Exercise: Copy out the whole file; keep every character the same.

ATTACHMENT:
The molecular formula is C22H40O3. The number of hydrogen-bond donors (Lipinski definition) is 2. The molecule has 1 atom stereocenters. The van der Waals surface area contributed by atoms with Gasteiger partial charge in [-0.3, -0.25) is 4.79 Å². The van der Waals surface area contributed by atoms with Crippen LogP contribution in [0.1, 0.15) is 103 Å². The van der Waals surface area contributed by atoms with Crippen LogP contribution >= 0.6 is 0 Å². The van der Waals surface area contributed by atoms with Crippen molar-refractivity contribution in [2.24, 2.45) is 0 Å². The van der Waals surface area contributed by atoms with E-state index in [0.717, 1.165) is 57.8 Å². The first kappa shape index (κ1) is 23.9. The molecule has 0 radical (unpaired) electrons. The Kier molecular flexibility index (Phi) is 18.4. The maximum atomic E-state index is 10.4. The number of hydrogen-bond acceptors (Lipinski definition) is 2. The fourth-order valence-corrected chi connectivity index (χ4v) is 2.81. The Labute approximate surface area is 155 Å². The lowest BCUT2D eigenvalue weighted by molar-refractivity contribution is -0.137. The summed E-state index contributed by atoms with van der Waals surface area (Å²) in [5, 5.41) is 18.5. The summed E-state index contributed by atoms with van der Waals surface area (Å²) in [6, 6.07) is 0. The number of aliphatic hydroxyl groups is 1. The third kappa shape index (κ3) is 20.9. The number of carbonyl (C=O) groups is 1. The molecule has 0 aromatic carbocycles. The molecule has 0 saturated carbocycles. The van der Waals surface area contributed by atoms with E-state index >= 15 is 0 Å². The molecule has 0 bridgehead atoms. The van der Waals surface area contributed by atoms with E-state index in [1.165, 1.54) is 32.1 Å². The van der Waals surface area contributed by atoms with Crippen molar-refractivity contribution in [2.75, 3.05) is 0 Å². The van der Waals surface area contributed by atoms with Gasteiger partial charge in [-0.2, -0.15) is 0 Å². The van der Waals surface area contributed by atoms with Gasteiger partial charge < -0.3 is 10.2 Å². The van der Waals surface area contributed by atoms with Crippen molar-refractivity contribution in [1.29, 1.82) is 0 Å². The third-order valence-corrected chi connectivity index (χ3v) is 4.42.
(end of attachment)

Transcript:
The molecular formula is C22H40O3. The number of hydrogen-bond donors (Lipinski definition) is 2. The molecule has 1 atom stereocenters. The van der Waals surface area contributed by atoms with Gasteiger partial charge in [-0.3, -0.25) is 4.79 Å². The van der Waals surface area contributed by atoms with Crippen LogP contribution in [0.1, 0.15) is 103 Å². The van der Waals surface area contributed by atoms with Crippen LogP contribution >= 0.6 is 0 Å². The van der Waals surface area contributed by atoms with Crippen molar-refractivity contribution in [2.24, 2.45) is 0 Å². The van der Waals surface area contributed by atoms with E-state index in [0.717, 1.165) is 57.8 Å². The first kappa shape index (κ1) is 23.9. The molecule has 0 radical (unpaired) electrons. The Kier molecular flexibility index (Phi) is 18.4. The maximum atomic E-state index is 10.4. The number of hydrogen-bond acceptors (Lipinski definition) is 2. The fourth-order valence-corrected chi connectivity index (χ4v) is 2.81. The Labute approximate surface area is 155 Å². The lowest BCUT2D eigenvalue weighted by molar-refractivity contribution is -0.137. The summed E-state index contributed by atoms with van der Waals surface area (Å²) in [5, 5.41) is 18.5. The summed E-state index contributed by atoms with van der Waals surface area (Å²) in [6, 6.07) is 0. The number of aliphatic hydroxyl groups is 1. The third kappa shape index (κ3) is 20.9. The number of carbonyl (C=O) groups is 1. The molecule has 0 aromatic carbocycles. The molecule has 0 saturated carbocycles. The van der Waals surface area contributed by atoms with E-state index >= 15 is 0 Å². The molecule has 0 bridgehead atoms. The van der Waals surface area contributed by atoms with E-state index in [1.165, 1.54) is 32.1 Å². The van der Waals surface area contributed by atoms with Crippen molar-refractivity contribution in [2.75, 3.05) is 0 Å². The van der Waals surface area contributed by atoms with Gasteiger partial charge in [-0.2, -0.15) is 0 Å². The van der Waals surface area contributed by atoms with Gasteiger partial charge < -0.3 is 10.2 Å². The van der Waals surface area contributed by atoms with Crippen molar-refractivity contribution in [1.29, 1.82) is 0 Å². The third-order valence-corrected chi connectivity index (χ3v) is 4.42.